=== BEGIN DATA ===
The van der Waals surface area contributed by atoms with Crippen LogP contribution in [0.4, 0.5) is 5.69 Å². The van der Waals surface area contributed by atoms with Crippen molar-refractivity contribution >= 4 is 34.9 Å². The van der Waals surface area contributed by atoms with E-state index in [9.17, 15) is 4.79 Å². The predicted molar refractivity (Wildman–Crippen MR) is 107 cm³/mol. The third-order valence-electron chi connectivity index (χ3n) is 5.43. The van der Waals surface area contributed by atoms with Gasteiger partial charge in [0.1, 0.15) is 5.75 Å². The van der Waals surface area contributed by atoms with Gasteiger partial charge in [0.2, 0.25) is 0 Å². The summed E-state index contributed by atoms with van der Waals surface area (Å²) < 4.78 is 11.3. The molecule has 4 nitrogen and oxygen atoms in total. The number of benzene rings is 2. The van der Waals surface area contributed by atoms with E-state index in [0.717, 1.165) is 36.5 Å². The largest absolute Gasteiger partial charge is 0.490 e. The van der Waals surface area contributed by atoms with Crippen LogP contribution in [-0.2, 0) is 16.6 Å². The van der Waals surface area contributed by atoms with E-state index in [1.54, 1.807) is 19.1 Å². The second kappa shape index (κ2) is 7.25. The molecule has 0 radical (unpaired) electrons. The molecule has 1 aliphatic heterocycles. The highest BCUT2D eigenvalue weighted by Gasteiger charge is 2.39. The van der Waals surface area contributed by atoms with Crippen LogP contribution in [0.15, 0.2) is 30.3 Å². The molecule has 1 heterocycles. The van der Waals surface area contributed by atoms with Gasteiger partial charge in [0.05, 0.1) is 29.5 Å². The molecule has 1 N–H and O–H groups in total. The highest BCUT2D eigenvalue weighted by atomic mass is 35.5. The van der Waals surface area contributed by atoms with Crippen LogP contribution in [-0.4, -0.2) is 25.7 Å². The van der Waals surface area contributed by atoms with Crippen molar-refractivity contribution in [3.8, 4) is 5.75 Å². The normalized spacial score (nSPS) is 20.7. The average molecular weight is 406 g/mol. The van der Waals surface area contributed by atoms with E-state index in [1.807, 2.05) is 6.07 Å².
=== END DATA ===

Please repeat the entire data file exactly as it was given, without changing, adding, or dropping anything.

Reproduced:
The van der Waals surface area contributed by atoms with Crippen LogP contribution in [0.4, 0.5) is 5.69 Å². The van der Waals surface area contributed by atoms with Crippen molar-refractivity contribution >= 4 is 34.9 Å². The van der Waals surface area contributed by atoms with E-state index in [9.17, 15) is 4.79 Å². The predicted molar refractivity (Wildman–Crippen MR) is 107 cm³/mol. The third-order valence-electron chi connectivity index (χ3n) is 5.43. The van der Waals surface area contributed by atoms with Gasteiger partial charge in [0.1, 0.15) is 5.75 Å². The van der Waals surface area contributed by atoms with Gasteiger partial charge in [0.2, 0.25) is 0 Å². The summed E-state index contributed by atoms with van der Waals surface area (Å²) < 4.78 is 11.3. The molecule has 4 nitrogen and oxygen atoms in total. The number of benzene rings is 2. The van der Waals surface area contributed by atoms with E-state index in [0.717, 1.165) is 36.5 Å². The largest absolute Gasteiger partial charge is 0.490 e. The van der Waals surface area contributed by atoms with Crippen LogP contribution in [-0.2, 0) is 16.6 Å². The van der Waals surface area contributed by atoms with E-state index in [1.54, 1.807) is 19.1 Å². The second kappa shape index (κ2) is 7.25. The molecule has 0 radical (unpaired) electrons. The molecule has 1 aliphatic heterocycles. The highest BCUT2D eigenvalue weighted by Gasteiger charge is 2.39. The van der Waals surface area contributed by atoms with Crippen LogP contribution in [0.15, 0.2) is 30.3 Å². The molecule has 1 heterocycles. The van der Waals surface area contributed by atoms with Gasteiger partial charge in [0.05, 0.1) is 29.5 Å². The molecule has 1 N–H and O–H groups in total. The highest BCUT2D eigenvalue weighted by atomic mass is 35.5. The van der Waals surface area contributed by atoms with Crippen LogP contribution in [-0.4, -0.2) is 25.7 Å². The van der Waals surface area contributed by atoms with Crippen molar-refractivity contribution in [3.8, 4) is 5.75 Å². The normalized spacial score (nSPS) is 20.7. The average molecular weight is 406 g/mol. The van der Waals surface area contributed by atoms with E-state index in [1.807, 2.05) is 6.07 Å².